Construction spending rose slightly in April for the third month in a row as some sectors grew while others shrank, according to the Associated General Contractors of America.

Absent a major federal investment in infrastructure, it’s a trend that’s likely to continue, said Ken Simonson, the association's chief economist.

“Residential, private nonresidential and public construction spending all have areas of strength but also pockets of weakness,” Simonson said. “While the overall trend remains more positive than last year, growth is likely to be spotty for the foreseeable future.”

Construction put in place totaled $954 billion in April, 0.2 percent above the revised February numbers and 8.6 percent higher than in April 2013. The year-over-year growth in 2014 has exceeded the full-year 5 percent increase from 2012 to 2013, the AGC said.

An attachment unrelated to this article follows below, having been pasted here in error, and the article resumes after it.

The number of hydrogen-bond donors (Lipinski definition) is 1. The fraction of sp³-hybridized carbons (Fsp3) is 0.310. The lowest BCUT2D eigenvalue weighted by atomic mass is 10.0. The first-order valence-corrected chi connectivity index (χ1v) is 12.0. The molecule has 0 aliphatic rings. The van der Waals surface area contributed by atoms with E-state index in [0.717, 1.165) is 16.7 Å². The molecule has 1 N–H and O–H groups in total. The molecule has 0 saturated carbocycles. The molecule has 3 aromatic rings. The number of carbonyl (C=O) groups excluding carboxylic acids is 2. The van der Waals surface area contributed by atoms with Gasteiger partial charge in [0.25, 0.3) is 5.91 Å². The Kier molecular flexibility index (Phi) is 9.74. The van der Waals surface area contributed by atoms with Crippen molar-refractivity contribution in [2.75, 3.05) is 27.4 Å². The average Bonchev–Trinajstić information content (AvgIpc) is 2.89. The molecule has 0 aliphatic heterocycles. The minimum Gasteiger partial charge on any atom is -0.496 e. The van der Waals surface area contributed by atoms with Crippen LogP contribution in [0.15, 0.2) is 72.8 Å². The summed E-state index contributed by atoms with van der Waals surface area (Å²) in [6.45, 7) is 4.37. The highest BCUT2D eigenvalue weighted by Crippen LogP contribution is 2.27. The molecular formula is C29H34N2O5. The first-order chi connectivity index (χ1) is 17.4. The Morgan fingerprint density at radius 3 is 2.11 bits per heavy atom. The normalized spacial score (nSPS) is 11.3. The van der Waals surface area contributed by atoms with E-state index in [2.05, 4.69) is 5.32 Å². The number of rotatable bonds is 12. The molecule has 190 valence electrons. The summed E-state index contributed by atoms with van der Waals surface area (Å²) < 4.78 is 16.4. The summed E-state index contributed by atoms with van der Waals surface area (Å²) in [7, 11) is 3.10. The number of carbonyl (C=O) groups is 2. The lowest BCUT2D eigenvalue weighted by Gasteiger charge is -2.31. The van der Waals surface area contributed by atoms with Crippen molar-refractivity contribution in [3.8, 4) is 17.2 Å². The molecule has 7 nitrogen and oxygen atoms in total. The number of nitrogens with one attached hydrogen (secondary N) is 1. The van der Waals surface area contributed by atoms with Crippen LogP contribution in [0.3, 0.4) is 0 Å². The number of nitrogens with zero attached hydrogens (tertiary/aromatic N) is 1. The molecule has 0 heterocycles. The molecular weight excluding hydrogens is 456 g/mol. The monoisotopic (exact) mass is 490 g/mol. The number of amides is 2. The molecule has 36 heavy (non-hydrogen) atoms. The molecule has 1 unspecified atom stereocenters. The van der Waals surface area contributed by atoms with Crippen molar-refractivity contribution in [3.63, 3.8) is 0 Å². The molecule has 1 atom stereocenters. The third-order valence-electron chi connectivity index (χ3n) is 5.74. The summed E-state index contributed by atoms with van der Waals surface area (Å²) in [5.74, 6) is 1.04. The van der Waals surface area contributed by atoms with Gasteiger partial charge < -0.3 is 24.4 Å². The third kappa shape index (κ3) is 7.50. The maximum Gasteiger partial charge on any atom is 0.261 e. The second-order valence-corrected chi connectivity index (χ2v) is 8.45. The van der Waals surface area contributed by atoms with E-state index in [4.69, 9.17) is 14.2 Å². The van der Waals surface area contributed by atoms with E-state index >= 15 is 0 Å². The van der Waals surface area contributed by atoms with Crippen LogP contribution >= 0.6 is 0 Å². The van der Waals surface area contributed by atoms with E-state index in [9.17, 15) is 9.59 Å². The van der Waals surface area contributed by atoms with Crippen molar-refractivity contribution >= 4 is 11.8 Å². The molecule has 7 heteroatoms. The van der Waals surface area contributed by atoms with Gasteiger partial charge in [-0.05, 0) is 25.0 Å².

“The outlook for the rest of 2014 remains uneven,” Simonson said. “Demand for apartments appears to be very strong, but there are several warning signs about homebuilding. Despite dropping last month, power and manufacturing construction should remain the leading private nonresidential categories, with hefty growth for the year as a whole. The rebound in public construction that occurred last month may not be repeated soon.”